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Kidney Week

Abstract: PO1148

Cerebral Salt Wasting in a Renal Transplant Patient

Session Information

Category: Fluid, Electrolyte, and Acid-Base Disorders

  • 902 Fluid, Electrolyte, and Acid-Base Disorders: Clinical

Authors

  • Reddy, Prashanth, The University of Texas Southwestern Medical Center, Dallas, Texas, United States
  • Viswanathan, Sahityan, The University of Texas Southwestern Medical Center, Dallas, Texas, United States
Introduction

Hyponatremia is a common occurrence in patients with cerebral injury and is usually thought to be secondary to SIADH. Though cerebral salt wasting is documented in literature it has been debated on if it is truly a phenomenon. Among patients with CNS disease, CSW is a much less diagnosed cause of hyponatremia and remains underdiagnosed owing to the challenge of proving its existence. Here we present a patient with a CNS injury who showed clear benefit from treatment not centered around SIADH, thus pushing us to diagnose him with CSW.

Case Description

A 63yo Male with a PMHx of DDKT presented with nausea/vomiting. A cerebellar abscess from a previous biopsy site was found and he underwent a debridement and washout. On POD#4 the patient had a drop in sodium to 131. Urine studies [urine osmolarity: 789, urine Na: 72].With continued drop in sodium and orthostatic hypotension he was started on NS 75cc/hr. The sodium continued to drop to a low of 123. At that time the NS was increased to 125cc/hr. This resulted in an upswing in serum sodium to 130. A drop in NS rate was trialed with sodium dropping back to 127. The NS was eventually ramped up to 200cc/hr with good response. During the uptitration of fluids there was no significat drop in urine osmolality noted. The patient was eventually transitioned to a dose of salt tabs close to the equivalent to the amount of fluids he was receiving[5g Q4H]. He was also started on Fludrocortisone 0.1mg daily. This resulted in our ability to drop the Salt tabs to 4g Q6H with stability in serum sodium noted. He was discharged on this regimen and was noted to have stable serum sodium on follow up a few weeks later.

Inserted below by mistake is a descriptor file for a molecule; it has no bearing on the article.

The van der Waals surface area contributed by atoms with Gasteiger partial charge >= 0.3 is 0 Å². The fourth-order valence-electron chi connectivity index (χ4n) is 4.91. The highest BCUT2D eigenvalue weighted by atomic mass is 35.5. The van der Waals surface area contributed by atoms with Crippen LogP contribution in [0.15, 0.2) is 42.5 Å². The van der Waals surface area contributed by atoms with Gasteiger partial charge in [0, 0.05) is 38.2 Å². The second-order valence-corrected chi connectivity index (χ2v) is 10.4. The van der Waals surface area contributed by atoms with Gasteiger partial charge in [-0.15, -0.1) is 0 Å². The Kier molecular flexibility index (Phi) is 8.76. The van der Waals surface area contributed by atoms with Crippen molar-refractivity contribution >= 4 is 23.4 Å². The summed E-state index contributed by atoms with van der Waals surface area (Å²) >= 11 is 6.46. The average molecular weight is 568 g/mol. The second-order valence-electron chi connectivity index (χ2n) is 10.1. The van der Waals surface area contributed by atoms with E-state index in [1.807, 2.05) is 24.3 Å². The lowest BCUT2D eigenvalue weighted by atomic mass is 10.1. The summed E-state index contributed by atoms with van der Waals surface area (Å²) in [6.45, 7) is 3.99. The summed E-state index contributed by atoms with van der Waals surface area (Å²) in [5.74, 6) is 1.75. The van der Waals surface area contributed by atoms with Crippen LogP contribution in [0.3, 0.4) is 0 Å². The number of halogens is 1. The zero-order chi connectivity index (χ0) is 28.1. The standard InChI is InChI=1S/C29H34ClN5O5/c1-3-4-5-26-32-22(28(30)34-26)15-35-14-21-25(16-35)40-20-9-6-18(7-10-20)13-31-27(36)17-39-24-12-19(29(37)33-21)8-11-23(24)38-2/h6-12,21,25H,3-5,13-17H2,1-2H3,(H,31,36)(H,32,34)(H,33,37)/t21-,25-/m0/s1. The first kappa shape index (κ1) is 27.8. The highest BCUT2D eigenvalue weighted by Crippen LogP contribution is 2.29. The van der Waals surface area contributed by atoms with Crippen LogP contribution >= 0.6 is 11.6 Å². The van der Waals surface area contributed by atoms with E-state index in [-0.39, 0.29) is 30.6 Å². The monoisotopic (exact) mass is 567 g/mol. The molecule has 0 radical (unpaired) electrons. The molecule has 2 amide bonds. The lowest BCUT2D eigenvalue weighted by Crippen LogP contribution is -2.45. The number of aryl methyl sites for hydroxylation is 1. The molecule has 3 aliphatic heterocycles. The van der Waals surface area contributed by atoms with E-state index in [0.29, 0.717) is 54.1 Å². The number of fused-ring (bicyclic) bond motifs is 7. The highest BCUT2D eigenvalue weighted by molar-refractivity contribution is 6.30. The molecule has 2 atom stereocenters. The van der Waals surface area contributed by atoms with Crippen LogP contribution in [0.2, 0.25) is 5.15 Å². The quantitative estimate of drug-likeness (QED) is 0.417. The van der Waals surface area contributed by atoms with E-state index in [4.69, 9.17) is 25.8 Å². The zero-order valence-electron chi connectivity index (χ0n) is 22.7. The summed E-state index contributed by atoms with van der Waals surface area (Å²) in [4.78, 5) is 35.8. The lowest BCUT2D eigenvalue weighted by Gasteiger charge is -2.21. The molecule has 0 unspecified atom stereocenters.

Discussion

CSW is difficult to diagnose due to the similarities in laboratory diagnostic markers with SIADH. One major difference is that in CSW patients are usually hypovolemic. Another aspect that differs from SIADH is the approach to treatment. In SIADH a combination of fluid restriction, lasix, and salt tabs are used. What makes our case unique is the successful use of NS to correct the patient's sodium. If this was SIADH, continuous administration of NS would have dropped the sodium level. We believe we met the burden of proof to diagnose this patient with CSW. Though there may still be debate about the existence of CSW, we believe that with the difference in treatment approach it should always be considered in the differential in patients with CNS injury.